As every gamer knows, it’s often the simplest games that are the hardest to put down. Just as the likes of Tetris and Minesweeper never really go out of style, the simplicity of bingo made it a huge hit from the outset and saw it sweep around the world, winning fans who would play it, on and off, throughout their lives. But how did it get started?
A Medieval craze (1530)
The first version of bingo was created in 1530 when the organisers of Italian lottery Lo Gioco del Lotto d’Italia decided to try to make their weekly game more interesting. The result was so popular that the same game is played to this day, and is now worth around £48m a year to the Italian economy. A little over two centuries later, the game was adopted by the French and became a craze among the educated classes, who called it simply lotto and gradually introduced it to other areas of Europe. In Germany it was adapted to create an educational game where the numbers had to be worked out by solving puzzles or answering questions.
Big in America (1929)
Bingo reached America in 1929, becoming popular at farmers’ markets where games often took place alongside the trading. Because beans were used as counters to mark off numbers, it became known as beano. New York toy seller Edwin S Lowe renamed it bingo after mishearing a winner’s cry, and quickly understood its mass market potential. He brought in a mathematician to help him create more varied bingo cards. Because of the simplicity of the game, he was unable to prevent other people from making and selling it too, but contented himself with the knowledge that he had made a contribution to something so many people enjoyed.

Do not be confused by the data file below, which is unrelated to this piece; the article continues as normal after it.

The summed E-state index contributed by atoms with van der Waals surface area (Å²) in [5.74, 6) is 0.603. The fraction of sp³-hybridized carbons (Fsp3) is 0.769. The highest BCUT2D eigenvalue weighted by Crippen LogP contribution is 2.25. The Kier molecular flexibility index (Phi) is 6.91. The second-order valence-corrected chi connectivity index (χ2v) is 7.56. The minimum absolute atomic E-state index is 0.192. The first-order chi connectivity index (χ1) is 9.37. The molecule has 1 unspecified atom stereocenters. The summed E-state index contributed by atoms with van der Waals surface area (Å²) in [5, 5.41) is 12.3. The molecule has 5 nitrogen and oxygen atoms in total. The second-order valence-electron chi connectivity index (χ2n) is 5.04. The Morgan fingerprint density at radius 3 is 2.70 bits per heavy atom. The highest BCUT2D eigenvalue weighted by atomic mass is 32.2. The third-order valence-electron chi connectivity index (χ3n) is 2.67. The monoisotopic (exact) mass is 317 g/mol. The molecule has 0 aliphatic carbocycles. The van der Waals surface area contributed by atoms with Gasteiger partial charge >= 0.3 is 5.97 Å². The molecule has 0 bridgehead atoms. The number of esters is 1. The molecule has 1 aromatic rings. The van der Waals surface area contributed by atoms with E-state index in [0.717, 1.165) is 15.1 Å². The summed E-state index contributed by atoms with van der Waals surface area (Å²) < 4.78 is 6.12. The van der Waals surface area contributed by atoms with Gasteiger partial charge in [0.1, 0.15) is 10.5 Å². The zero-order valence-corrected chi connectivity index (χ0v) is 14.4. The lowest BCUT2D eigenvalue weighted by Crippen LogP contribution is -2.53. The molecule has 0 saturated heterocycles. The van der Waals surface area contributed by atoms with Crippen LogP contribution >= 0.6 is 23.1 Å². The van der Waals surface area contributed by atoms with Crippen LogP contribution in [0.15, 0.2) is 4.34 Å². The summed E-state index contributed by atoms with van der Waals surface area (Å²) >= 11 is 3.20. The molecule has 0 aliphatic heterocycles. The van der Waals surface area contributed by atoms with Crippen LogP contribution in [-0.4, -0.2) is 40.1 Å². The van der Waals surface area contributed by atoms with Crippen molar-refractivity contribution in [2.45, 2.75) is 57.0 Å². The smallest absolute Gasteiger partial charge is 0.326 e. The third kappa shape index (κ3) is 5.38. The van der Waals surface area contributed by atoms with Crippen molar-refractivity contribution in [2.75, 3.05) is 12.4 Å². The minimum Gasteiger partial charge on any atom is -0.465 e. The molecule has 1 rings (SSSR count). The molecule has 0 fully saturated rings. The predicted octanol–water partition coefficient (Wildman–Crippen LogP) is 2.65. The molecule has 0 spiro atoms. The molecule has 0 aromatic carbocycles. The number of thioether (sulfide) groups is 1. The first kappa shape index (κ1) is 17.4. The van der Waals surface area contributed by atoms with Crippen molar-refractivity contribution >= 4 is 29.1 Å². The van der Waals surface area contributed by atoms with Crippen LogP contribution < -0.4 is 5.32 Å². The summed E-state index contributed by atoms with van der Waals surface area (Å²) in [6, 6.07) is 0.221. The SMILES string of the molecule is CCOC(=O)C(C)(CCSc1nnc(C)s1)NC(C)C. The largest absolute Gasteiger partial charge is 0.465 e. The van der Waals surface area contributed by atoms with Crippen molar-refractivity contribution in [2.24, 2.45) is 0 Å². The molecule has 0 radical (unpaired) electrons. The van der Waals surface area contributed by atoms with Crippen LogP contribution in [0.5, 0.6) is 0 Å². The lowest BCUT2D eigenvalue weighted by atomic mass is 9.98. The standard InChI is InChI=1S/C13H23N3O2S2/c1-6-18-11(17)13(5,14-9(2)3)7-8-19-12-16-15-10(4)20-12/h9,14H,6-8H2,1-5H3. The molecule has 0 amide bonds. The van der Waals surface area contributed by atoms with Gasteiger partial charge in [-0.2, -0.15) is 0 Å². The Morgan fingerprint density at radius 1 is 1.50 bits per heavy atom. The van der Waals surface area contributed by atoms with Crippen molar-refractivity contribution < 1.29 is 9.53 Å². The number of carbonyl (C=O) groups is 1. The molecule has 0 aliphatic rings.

The English bingo revolution (1939)
Where the game really found its heartland, of course, was England. It was during WW2 wartime there, stress levels were high and nobody had very much money. The arrival of a game that was simple and inexpensive to play, and that provided an opportunity to get together and have fun was just what people needed. Soon the game boomed, with dedicated bingo halls opening up all around the country, and it became a national obsession – as much a part of the English character as fish and chips or a nice cup of tea.
The modern game (now)
In recent years, the bingo halls have declined, but this doesn’t mean that bingo has become less popular – to the contrary! It has simply moved into new territory, with online sites like www.mirrorbingo.com/bingo making it possible to play anytime, anyplace, anywhere! The huge variety of games available has seen it attract huge numbers of players who would never think of themselves as gamers, and it has drawn in new fans from the traditional computer gaming world. With so much appeal and such a knack for adapting to changing circumstances, bingo seems set to stay with us for a long time to come.